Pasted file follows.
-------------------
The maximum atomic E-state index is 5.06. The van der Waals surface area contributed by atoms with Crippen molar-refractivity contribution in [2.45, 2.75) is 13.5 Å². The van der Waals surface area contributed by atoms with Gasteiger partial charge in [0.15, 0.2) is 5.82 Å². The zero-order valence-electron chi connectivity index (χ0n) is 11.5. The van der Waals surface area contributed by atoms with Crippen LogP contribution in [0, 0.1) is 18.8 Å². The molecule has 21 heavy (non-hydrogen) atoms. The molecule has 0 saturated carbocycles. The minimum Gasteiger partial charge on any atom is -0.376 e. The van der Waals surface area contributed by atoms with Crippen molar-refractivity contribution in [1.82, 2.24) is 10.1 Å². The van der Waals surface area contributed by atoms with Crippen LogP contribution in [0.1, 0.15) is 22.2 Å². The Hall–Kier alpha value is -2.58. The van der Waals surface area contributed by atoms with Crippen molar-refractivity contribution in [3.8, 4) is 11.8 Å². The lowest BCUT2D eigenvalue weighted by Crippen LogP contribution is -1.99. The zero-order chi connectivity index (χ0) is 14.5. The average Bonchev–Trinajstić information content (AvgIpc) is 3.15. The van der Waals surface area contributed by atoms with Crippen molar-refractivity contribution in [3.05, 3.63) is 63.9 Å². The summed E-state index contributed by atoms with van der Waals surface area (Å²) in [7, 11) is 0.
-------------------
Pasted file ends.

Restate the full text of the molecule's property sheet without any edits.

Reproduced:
The maximum atomic E-state index is 5.06. The van der Waals surface area contributed by atoms with Crippen molar-refractivity contribution in [2.45, 2.75) is 13.5 Å². The van der Waals surface area contributed by atoms with Gasteiger partial charge in [0.15, 0.2) is 5.82 Å². The zero-order valence-electron chi connectivity index (χ0n) is 11.5. The van der Waals surface area contributed by atoms with Crippen LogP contribution in [0, 0.1) is 18.8 Å². The molecule has 21 heavy (non-hydrogen) atoms. The molecule has 0 saturated carbocycles. The minimum Gasteiger partial charge on any atom is -0.376 e. The van der Waals surface area contributed by atoms with Crippen molar-refractivity contribution in [1.82, 2.24) is 10.1 Å². The van der Waals surface area contributed by atoms with Crippen LogP contribution in [0.1, 0.15) is 22.2 Å². The Hall–Kier alpha value is -2.58. The van der Waals surface area contributed by atoms with Crippen molar-refractivity contribution in [3.8, 4) is 11.8 Å². The lowest BCUT2D eigenvalue weighted by Crippen LogP contribution is -1.99. The zero-order chi connectivity index (χ0) is 14.5. The average Bonchev–Trinajstić information content (AvgIpc) is 3.15. The van der Waals surface area contributed by atoms with Crippen molar-refractivity contribution in [3.05, 3.63) is 63.9 Å². The summed E-state index contributed by atoms with van der Waals surface area (Å²) in [7, 11) is 0.